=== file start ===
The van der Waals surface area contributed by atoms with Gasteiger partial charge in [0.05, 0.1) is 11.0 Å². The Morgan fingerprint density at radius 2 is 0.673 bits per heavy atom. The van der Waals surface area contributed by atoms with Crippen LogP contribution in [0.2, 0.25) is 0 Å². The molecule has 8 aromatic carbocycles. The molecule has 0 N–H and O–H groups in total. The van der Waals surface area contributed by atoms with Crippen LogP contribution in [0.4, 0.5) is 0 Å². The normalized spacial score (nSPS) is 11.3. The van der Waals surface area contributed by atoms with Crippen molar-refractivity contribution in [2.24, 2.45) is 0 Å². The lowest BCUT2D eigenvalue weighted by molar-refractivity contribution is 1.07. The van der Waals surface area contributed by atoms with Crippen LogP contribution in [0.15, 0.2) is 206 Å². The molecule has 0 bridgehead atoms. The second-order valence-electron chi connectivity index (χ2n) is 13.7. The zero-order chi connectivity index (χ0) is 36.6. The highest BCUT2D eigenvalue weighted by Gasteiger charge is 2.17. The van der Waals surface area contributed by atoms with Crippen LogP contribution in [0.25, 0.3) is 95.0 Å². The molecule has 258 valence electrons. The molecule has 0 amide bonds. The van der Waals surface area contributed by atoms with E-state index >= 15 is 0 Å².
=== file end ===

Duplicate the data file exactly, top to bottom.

The van der Waals surface area contributed by atoms with Gasteiger partial charge in [0.05, 0.1) is 11.0 Å². The Morgan fingerprint density at radius 2 is 0.673 bits per heavy atom. The van der Waals surface area contributed by atoms with Crippen LogP contribution in [0.2, 0.25) is 0 Å². The molecule has 8 aromatic carbocycles. The molecule has 0 N–H and O–H groups in total. The van der Waals surface area contributed by atoms with Crippen LogP contribution in [0.4, 0.5) is 0 Å². The normalized spacial score (nSPS) is 11.3. The van der Waals surface area contributed by atoms with Crippen molar-refractivity contribution in [2.24, 2.45) is 0 Å². The lowest BCUT2D eigenvalue weighted by molar-refractivity contribution is 1.07. The van der Waals surface area contributed by atoms with Crippen LogP contribution in [0.15, 0.2) is 206 Å². The molecule has 0 bridgehead atoms. The second-order valence-electron chi connectivity index (χ2n) is 13.7. The zero-order chi connectivity index (χ0) is 36.6. The highest BCUT2D eigenvalue weighted by Gasteiger charge is 2.17. The van der Waals surface area contributed by atoms with Crippen LogP contribution in [0.25, 0.3) is 95.0 Å². The molecule has 258 valence electrons. The molecule has 0 amide bonds. The van der Waals surface area contributed by atoms with E-state index >= 15 is 0 Å².